I’m at the annual meeting of the Movement Disorders Society, now officially the International Parkinson and Movement Disorders Society (why the redundancy?). I just gave a lecture on the treatment of PSP, MSA and CBD. My bad – I didn’t get the PowerPoint file to the organizers in time for it to be included as a hard copy in the handout, so here it is: Treatment of PSP and CBD – L Golbe You can download it even if you didn’t attend the conference. You’re welcome.
I think what jolted me out of my multi-month posting torpor is next week’s annual meeting of the Movement Disorders Society. I’ve been preparing a lecture on the treatment of PSP, CBD and MSA, and that got my juices flowing.
Speaking of treatment, an interesting paper that appeared in Plos One during my writer’s block came out of Günter Höglinger’s lab in Munich. Julius Bruch was first author. It builds on the observation that people with Guadeloupean tauopathy are far more likely than local controls to have consumed the fruits sweetsop and soursop, which contain annonacin, a mitochondrial Complex I inhibitor. Subsequent work with annonacin has suggested that it can cause a tauopathy in rats.
The new paper found that annonacin upregulates the production of 4R tau, the predominant form in PSP and some other tauopathies, by favoring the inclusion of the exon 10 peptide product into the finished tau molecule. Further experiments described in the same paper showed that annonacin upregulates the splicing factor SRSF2, which is one of a handful of factors known to regulate splicing of exon 10. So they used silencing RNA to knock down SRSF2. The result was a dramatic reduction in 4R tau.
They then took the next step and analyzed human PSP brain tissue for SRSF2, finding it markedly elevated compared to controls with no neurological disease.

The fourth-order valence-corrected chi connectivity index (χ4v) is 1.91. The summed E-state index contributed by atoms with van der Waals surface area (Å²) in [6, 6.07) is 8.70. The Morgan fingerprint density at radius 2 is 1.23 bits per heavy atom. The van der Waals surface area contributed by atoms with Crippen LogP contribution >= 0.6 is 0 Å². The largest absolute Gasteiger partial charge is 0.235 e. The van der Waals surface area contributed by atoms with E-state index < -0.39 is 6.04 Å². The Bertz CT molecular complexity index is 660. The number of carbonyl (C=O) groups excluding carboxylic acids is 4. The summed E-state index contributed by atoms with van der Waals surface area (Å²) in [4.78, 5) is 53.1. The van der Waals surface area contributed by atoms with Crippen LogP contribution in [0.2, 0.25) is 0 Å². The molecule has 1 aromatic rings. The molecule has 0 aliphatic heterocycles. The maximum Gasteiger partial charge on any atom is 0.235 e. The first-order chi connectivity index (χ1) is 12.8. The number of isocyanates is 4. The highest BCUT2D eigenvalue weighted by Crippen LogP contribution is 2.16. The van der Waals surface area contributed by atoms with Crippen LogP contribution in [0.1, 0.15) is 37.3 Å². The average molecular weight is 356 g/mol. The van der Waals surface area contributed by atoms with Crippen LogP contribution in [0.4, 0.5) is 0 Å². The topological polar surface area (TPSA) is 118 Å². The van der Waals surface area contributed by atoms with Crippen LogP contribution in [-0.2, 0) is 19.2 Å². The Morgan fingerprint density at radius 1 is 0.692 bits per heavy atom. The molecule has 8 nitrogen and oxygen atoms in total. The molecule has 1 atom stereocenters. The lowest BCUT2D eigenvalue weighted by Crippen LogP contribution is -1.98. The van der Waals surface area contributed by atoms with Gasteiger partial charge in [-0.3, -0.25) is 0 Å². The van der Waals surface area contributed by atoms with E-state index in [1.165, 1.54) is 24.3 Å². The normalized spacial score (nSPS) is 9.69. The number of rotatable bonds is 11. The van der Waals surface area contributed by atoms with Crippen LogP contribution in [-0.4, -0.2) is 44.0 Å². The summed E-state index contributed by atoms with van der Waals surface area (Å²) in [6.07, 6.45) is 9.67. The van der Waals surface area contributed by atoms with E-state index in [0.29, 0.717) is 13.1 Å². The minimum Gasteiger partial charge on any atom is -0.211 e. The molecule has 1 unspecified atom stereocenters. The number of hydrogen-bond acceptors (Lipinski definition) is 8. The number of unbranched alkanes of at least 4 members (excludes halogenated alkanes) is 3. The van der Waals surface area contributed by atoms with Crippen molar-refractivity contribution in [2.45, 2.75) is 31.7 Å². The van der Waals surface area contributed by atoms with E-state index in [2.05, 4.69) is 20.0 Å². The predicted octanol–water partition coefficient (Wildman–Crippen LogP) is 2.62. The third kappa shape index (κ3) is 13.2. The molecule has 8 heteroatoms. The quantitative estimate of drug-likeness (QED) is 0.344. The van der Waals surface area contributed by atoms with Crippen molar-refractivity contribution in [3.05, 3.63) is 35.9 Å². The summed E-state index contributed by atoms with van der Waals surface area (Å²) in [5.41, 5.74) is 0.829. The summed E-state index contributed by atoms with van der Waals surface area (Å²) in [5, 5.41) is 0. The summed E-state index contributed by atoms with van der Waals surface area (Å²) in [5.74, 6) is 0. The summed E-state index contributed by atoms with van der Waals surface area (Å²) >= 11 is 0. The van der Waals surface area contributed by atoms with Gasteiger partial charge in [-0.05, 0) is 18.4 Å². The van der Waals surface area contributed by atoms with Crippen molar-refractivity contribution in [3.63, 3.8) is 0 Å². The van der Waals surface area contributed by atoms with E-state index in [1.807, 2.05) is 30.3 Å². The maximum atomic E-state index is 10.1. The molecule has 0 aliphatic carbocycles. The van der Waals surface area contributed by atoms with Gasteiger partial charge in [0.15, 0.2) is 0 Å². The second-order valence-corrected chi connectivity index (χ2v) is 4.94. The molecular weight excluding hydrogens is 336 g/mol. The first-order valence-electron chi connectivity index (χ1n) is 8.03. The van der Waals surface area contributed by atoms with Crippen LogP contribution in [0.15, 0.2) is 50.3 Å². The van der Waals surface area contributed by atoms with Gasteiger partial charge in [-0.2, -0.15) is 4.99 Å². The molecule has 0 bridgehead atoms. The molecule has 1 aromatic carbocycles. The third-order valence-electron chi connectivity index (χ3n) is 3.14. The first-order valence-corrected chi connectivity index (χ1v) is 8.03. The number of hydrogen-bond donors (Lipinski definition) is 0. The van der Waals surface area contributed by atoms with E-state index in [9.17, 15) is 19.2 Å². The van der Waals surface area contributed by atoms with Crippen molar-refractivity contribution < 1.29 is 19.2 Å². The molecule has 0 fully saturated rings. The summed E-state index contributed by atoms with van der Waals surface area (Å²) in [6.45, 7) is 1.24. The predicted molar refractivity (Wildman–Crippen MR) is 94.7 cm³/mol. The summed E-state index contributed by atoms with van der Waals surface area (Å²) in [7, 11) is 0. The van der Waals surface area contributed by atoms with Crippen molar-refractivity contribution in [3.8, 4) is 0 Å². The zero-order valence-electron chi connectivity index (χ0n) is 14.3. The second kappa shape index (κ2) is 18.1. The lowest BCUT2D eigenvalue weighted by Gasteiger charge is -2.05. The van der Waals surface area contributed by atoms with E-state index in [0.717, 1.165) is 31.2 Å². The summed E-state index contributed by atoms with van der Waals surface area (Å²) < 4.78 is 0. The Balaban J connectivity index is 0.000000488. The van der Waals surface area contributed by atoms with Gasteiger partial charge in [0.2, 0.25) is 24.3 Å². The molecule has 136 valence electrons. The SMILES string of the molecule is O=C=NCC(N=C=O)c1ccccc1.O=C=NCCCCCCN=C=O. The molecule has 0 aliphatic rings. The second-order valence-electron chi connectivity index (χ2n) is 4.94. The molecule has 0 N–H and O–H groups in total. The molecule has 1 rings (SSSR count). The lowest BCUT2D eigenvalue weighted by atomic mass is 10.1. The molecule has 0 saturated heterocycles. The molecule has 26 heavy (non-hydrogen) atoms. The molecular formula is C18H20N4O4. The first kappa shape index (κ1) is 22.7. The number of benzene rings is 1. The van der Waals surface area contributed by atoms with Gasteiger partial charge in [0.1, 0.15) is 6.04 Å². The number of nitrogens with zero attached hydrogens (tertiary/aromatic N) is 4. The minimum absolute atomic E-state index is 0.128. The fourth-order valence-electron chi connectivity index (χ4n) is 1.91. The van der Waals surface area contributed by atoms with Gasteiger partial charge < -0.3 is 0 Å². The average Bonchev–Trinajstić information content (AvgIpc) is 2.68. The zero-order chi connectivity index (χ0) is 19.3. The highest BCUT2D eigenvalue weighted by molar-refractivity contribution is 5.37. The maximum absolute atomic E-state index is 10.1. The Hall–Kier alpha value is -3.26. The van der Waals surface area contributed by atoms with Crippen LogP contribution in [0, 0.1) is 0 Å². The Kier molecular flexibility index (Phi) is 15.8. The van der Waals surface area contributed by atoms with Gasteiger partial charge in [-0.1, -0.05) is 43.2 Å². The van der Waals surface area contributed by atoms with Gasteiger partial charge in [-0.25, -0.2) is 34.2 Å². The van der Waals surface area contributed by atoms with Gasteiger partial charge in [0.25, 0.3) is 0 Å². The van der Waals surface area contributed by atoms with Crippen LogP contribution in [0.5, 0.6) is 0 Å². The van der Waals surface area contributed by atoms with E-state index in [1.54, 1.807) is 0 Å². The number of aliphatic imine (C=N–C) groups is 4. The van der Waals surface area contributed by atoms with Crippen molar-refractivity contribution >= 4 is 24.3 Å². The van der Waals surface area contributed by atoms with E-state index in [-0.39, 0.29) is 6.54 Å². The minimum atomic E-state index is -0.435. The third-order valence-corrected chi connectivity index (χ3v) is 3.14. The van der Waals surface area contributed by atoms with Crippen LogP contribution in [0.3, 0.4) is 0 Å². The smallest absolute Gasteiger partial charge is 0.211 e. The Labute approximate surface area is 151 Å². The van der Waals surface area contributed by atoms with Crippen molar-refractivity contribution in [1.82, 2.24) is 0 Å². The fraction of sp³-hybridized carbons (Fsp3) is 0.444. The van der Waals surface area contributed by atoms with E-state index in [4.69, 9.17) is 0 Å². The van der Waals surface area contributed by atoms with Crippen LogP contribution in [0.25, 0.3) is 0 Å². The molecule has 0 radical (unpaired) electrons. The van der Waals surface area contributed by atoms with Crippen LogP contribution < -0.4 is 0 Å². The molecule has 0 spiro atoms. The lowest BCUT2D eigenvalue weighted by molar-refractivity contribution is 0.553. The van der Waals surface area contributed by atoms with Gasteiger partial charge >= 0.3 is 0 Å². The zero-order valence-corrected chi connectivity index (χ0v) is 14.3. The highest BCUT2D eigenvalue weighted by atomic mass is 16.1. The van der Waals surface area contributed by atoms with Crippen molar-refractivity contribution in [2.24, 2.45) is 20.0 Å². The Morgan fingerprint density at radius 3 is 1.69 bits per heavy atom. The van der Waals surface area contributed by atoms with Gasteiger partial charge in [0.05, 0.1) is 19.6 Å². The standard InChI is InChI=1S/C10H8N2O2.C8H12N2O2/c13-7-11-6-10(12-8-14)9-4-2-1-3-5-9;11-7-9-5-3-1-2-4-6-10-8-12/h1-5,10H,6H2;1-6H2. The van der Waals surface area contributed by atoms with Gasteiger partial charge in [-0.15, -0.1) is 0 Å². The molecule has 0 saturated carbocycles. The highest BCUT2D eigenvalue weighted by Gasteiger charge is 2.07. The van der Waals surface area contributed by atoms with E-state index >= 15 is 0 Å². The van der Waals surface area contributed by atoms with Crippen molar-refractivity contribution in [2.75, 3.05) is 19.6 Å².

To examine the possibility that the elevation of 4R tau and SRSF2 by annonacin was the result of mitochondrial Complex I inhibition rather than of nonspecific cellular stress or nutrient deprivation, they treated neuronal cultures with MPP+, a well-studied Complex I inhibitor, but not with 6-hydroxydopamine, a toxin that works independent of Complex I, or with nonspecific nutritional deprivation.
So it looks like a drug that inhibits SRSF2 could correct the abnormal 4R/3R ratio in PSP and potentially prevent cell loss. But a lot of work remains to determine how important this particular pathway is in causing the cell loss. The highly variable 4R/3R concentration across different brain areas in PSP and the existence of tauopathies with normal or low 4R/3R ratios show that the story isn’t so simple. But with the recent explosion of interest from drug companies in PSP as a route to Alzheimer’s disease, any new approach could attract interest, and this one deserves a place on the list. I don’t know if any existing or approved drugs inhibit SRSF2, but that could be a good job for a lab that’s tooled up for high-throughput screening.